Some key things to know about women in science globally | Women's Agenda

Some key things to know about women in science globally

Science remains a male-dominated space, which is why International Day of Women and Girls in Science (February 11) is such a vital day for the global community to engage women and girls in the field — and celebrate the too often overlooked achievements of women in science.

Globally, women and girls continue to be excluded from fully participating in science at all levels. This is seen at school, university, in the workforce and in leadership.

Despite record numbers of women completing tertiary education around the world, long standing biases and gender stereotypes are consistently steering women and girls away from STEM fields.

In Australia, there are currently a number of women killing it in science leadership right now, including Megan Clark (pictured above) who is leading the new Australian Space Agency, and Dr Cathy Foley who was recently named the CSIRO’s chief scientist. Check out our recent list of female leaders in science here.

There is much to celebrate, but still plenty of challenges standing in the way of women and girls achieving (and getting the recognition they deserve) in science.

Below are some facts about women and girls in science (and STEM) around the world:

According to UNESCO Institute for Statistics data, less than 30% of the world’s researchers are women.

It has been found that women who do manage to establish a research career in science fields tend to be published less, be paid less for their research and do not progress as far in their careers.

And the on screen world is reflective of real world biases. The 2015 Gender Bias Without Borders study by the Geena Davis Institute showed that only 12% of onscreen characters with an identifiable STEM job were women.

Despite women making up a slightly larger share (53%) of university graduates with a Bachelor’s or Master’s degree than men internationally, they are less likely to continue to advanced doctoral studies. At this higher doctoral level, the share of female graduates drops to 44%.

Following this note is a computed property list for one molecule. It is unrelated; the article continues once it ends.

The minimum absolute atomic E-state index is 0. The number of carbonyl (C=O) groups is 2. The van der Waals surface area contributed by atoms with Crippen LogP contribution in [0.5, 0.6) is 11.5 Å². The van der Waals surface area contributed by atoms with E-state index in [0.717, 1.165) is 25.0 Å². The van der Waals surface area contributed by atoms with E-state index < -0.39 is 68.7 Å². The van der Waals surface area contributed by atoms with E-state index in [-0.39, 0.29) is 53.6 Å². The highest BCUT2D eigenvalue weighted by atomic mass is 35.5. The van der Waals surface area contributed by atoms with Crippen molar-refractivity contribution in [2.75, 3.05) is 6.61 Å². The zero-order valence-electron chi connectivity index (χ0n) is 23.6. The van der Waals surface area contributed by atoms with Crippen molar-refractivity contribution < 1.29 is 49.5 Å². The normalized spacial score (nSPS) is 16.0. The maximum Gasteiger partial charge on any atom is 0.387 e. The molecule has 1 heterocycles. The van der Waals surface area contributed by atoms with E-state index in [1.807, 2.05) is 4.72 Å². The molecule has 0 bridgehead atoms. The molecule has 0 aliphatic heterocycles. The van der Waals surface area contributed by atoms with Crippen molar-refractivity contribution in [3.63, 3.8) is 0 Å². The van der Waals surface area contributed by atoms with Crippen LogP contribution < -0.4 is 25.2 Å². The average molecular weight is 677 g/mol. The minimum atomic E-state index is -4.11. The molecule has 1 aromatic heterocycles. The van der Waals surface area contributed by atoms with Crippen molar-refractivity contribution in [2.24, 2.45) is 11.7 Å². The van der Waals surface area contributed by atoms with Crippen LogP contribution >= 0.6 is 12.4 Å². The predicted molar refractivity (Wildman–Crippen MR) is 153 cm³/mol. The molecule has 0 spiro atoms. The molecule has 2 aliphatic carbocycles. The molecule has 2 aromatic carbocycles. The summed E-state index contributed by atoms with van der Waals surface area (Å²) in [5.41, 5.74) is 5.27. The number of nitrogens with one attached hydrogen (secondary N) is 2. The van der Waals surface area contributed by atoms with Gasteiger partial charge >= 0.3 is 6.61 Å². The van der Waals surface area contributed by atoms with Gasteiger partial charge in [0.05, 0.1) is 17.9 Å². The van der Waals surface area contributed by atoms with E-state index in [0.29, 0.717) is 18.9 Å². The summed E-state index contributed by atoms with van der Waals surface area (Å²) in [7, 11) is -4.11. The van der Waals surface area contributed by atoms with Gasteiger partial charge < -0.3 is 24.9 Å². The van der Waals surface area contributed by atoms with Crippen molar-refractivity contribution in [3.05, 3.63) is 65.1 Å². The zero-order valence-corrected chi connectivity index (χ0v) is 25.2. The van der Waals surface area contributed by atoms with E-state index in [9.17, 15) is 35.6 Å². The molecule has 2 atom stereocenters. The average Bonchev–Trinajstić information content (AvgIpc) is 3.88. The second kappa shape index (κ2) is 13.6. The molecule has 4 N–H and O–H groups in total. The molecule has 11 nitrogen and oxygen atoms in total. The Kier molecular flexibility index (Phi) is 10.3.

Alarmingly, this pattern is almost identical to data from 2008, suggesting that the rates of women graduating with PhDs has remained stagnant over the last decade.

In Australia, women account for less than one in eight engineers in the workforce. In computer system design and related services, women make up less than a quarter of those employed.

A study conducted by Microsoft found that 72% of school aged girls said it was important for them to have jobs that directly helped the world. Only 37% of the girls who participated had a perception of careers in STEM making the world better.

According to the Office of the Chief Scientist, Australia is losing female talent at every stage of the STEM pipeline. It finds that gender bias and stereotyping begins at an early age, with two thirds of kids aged nine to 11 drawing a man when asked to draw a scientist. Meanwhile, already by Grade 4, girls are less confident than boys in their maths abilities. Later on, year 12 subject participation shows a clear gender imbalance, including in physics, biology and advanced maths.

And while women make up half of STEMM PhD candidates and early career researchers in Australia, just 20 per cent of those in leadership are female.

Recently, Robyn Moore from the University of Tasmania asked 61 women about their careers in STEMM,  and found they were confronting a number of conflicting experiences in the workplace including sexism and bias — but then will often blame themselves for not getting ahead, rather than workplace culture.

Today and every day we should celebrate women in science, and ensure the girls in our lives can visibly see the achievements and potential of female scientists.

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